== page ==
A field of dead corn sits next to the Lincolnland Agri-Energy ethanol plant July 25, 2012 in Palestine, Ill.
A field of dead corn sits next to the Lincolnland Agri-Energy ethanol plant July 25, 2012 in Palestine, Ill. - 

Jeff Horwich: The U.S. drought is fueling a corn shortage that's driving up prices around the globe. And yet, federal support for corn ethanol -- a fuel additive -- means some 40 percent of U.S. corn will be turned into ethanol this year. The head of the U.N.'s Food and Agriculture Organization has formally asked Americans to give the rest of the world a break, and suspend our ethanol subsidies.

Marketplace's Eve Troeh has more.


Eve Troeh: U.S. corn is one of the world's most important crops. It gets ground up to feed people, and livestock, all around the globe. But a U.S. mandate for ethanol production means more and more U.S. corn has to go to biofuel.

And that's the problem, says David Hallum. He directs trade and markets for the U.N. Food and Agriculture Organization.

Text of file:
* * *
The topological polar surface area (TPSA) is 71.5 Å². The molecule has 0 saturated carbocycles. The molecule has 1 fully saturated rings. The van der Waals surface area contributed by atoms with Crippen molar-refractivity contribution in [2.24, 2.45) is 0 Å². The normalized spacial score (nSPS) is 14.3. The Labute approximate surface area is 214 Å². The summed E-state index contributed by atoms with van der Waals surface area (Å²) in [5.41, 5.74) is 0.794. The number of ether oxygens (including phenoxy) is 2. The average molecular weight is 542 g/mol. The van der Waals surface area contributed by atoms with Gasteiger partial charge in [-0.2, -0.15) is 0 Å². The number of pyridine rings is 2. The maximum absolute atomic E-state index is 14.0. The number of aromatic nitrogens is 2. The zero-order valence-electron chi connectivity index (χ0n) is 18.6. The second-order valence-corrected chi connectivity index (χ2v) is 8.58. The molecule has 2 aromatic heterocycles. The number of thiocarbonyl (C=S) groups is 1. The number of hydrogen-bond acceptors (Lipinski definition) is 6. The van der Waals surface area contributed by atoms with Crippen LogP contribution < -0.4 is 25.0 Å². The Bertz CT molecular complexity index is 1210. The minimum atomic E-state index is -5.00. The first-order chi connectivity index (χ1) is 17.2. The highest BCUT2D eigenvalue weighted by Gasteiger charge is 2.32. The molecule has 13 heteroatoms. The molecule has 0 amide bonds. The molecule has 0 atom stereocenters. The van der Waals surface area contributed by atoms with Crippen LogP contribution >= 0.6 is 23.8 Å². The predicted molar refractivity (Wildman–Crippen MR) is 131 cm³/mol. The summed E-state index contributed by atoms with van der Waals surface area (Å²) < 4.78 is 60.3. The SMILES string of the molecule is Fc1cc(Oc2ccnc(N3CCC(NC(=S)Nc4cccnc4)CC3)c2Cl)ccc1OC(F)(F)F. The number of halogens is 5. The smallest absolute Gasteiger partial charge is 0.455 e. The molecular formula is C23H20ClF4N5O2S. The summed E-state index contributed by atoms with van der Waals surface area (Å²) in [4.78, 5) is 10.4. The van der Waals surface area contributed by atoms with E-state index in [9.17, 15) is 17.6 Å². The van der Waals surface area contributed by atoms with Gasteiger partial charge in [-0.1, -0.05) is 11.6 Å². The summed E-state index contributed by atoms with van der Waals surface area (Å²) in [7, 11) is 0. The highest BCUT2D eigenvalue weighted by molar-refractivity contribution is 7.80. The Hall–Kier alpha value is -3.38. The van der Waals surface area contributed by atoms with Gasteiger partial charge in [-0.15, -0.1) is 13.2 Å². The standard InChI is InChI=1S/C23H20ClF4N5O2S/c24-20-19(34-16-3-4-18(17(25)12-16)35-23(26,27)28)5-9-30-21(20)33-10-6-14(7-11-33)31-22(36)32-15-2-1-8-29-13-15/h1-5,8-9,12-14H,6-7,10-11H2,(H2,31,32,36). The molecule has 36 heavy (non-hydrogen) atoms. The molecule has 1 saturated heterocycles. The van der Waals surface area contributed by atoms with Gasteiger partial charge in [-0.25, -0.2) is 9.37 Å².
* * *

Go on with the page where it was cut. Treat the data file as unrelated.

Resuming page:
Hallum says the U.N.'s request for the U.S. to suspend its ethanol mandate isn't about stamping out biofuel production. It aims, he says --

David Hallum: To try and introduce some flexibility to the system, so the policies in place don't make matters worse.

The U.S. could introduce a clause that would suspend the ethanol mandate when corn prices reach a certain level, he says. That would free up more land to grow food instead of fuel.

Hannah Stoddart at Oxfam says the food versus fuel debate is mostly about land.

Hannah Stoddart: The amount of land that it takes to fill just one car with biodiesel could feed a family of three for a month.

She says biofuel mandates have big companies buying up land in the U.S. and around the world, adding to the acreage devoted to fuel instead of food.

I'm Eve Troeh for Marketplace.

Follow Eve Troeh at @evetroeh